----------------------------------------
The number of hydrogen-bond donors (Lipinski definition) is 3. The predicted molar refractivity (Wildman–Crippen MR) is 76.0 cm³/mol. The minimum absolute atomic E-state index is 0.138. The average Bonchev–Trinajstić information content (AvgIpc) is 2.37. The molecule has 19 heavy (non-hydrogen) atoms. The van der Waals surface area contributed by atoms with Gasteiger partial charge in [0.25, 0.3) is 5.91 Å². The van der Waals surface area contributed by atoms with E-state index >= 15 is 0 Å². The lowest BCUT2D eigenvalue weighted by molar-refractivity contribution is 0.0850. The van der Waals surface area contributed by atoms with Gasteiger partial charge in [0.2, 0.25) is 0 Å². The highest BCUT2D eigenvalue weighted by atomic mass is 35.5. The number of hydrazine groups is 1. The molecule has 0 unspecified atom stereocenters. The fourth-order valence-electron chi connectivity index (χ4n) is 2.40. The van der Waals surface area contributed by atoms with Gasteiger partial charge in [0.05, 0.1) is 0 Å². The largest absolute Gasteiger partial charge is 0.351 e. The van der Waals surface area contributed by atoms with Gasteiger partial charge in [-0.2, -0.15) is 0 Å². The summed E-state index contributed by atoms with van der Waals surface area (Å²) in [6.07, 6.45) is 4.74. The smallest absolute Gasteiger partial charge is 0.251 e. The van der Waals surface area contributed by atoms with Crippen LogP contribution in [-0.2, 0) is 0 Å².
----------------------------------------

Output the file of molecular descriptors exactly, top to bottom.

The number of hydrogen-bond donors (Lipinski definition) is 3. The predicted molar refractivity (Wildman–Crippen MR) is 76.0 cm³/mol. The minimum absolute atomic E-state index is 0.138. The average Bonchev–Trinajstić information content (AvgIpc) is 2.37. The molecule has 19 heavy (non-hydrogen) atoms. The van der Waals surface area contributed by atoms with Gasteiger partial charge in [0.25, 0.3) is 5.91 Å². The van der Waals surface area contributed by atoms with E-state index >= 15 is 0 Å². The lowest BCUT2D eigenvalue weighted by molar-refractivity contribution is 0.0850. The van der Waals surface area contributed by atoms with Gasteiger partial charge in [0.2, 0.25) is 0 Å². The highest BCUT2D eigenvalue weighted by atomic mass is 35.5. The number of hydrazine groups is 1. The molecule has 0 unspecified atom stereocenters. The fourth-order valence-electron chi connectivity index (χ4n) is 2.40. The van der Waals surface area contributed by atoms with Gasteiger partial charge in [0.05, 0.1) is 0 Å². The largest absolute Gasteiger partial charge is 0.351 e. The van der Waals surface area contributed by atoms with Gasteiger partial charge in [-0.2, -0.15) is 0 Å². The summed E-state index contributed by atoms with van der Waals surface area (Å²) in [6.07, 6.45) is 4.74. The smallest absolute Gasteiger partial charge is 0.251 e. The van der Waals surface area contributed by atoms with Crippen LogP contribution in [-0.2, 0) is 0 Å².